Is there anything else you would like to add?

Just a big thank you to everyone who has supported me to this point and to the people who are still with me! See you at the races!

Author Info:
edspratt avatar

Member since Mar 16, 2017
3,306 articles

  • 16 3
 I never under stood how privateer means you get full support from brands
  • 31 2
 Privateer means you're not getting all of the top advantages of the factory.

If it breaks, a new one is stuffed in the trailer.
If you have fitment issue, something brand new might get made for you.
If you have a flight that has to be changed, the factory is picking up the tab.
When you show up at the race, the food is handed to you already cooked.
When you step off your bike, the factory washes it, swaps out all broken or worn bits for new shiny photo op bits.
When you wreck and snap your custom linkage & wheelbase frame on your last practice run, a mechanic and crew pull your bits off in less than 45 minutes and have an exact replica of what you just shattered rolling to the start hut with your spare wheels.
When you pedal at the start hut, someone is handing you eucalyptus soaked cotton balls to stuff in your sinuses.
When your race run is over, your stationery trainer, spare wheels and everything else are waiting at the team trailer for you.
If you hurt your body, a team soigneur is taping you up, massaging out the kinks and helping with your rehab at every round.

Long winded I know...but even being ON a factory downhill team most times is still pretty much being a Privateer if you're not the Alpha.
  • 2 0
 @cuban-b-can-blow-me: When you file your taxes, you have a W-2 (in the USA at least) showing income/salary from a sponsor.
  • 4 0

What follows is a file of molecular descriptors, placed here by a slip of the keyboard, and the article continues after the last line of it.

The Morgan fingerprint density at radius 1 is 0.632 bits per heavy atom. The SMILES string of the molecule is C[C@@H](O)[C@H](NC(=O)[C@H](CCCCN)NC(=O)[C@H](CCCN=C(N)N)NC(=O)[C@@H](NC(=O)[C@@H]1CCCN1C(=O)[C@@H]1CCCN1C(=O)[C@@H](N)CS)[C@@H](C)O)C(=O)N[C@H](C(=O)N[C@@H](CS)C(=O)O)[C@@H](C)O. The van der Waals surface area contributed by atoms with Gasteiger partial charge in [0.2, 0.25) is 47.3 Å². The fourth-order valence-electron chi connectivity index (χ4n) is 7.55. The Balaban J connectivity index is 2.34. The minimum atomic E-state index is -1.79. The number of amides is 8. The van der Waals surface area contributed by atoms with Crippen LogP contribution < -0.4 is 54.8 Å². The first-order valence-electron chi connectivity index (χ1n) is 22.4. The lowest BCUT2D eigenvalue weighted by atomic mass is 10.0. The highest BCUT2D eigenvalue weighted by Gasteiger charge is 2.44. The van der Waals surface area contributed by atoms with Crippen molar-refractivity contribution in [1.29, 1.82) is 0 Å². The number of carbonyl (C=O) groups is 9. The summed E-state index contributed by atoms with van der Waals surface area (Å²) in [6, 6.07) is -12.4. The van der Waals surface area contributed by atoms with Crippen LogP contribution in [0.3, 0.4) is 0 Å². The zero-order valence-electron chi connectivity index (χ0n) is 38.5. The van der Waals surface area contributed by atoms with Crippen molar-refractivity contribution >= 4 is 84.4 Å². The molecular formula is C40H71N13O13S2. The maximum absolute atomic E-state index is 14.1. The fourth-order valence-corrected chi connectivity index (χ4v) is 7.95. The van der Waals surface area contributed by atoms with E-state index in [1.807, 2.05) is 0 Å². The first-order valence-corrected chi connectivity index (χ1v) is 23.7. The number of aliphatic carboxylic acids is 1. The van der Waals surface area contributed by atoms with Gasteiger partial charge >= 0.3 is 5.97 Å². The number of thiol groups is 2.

@cuban-b-can-blow-me: that’s actually not true at all. Every team has a different amount of support. You might be right when it comes to teams like the syndicate but the majority of factory teams don’t have any of that and often have the same struggles as a privateer all be it with some advantages but not much.
  • 3 0
 @HadrienButte: I covered that in my last sentence: "but even being ON a factory downhill team most times is still pretty much being a Privateer if you're not the Alpha."

Downhill hasn't had many truly factory teams since GT & Cannondale showed up at US NORBA Nationals with NASCAR style tractor trailers.
  • 3 0
 “are you going to do all the races on the circuit”?

“A frew”

“G-bless you”

Dad humors..
  • 4 1
 Always interested in the deets on the privateers. Way more interesting reads I find. I doff my fox helmet to them..one and all.
  • 6 1
 It's a complete joke that he is not on a team anymore, awesome rider
  • 2 0
 We'll to be an interesting Privateer, you have to have a chance at actually winning... to have a chance at winning you have to be so good, brands will know about you.
  • 3 1
 Ahhh, the reverse Privateer. Take all a pro's sponsors away and watch him struggle to make it as a DH racer.
  • 2 0
 Jackson Frew is by far one of the most passionate and humble riders I have met!! A true ambassador of the sport
  • 2 1
 Great to see a rider from my hometown doing his thing with or without support!! Go Jackson!!
  • 1 1
 Canberra had a prince, they now have a king ;-)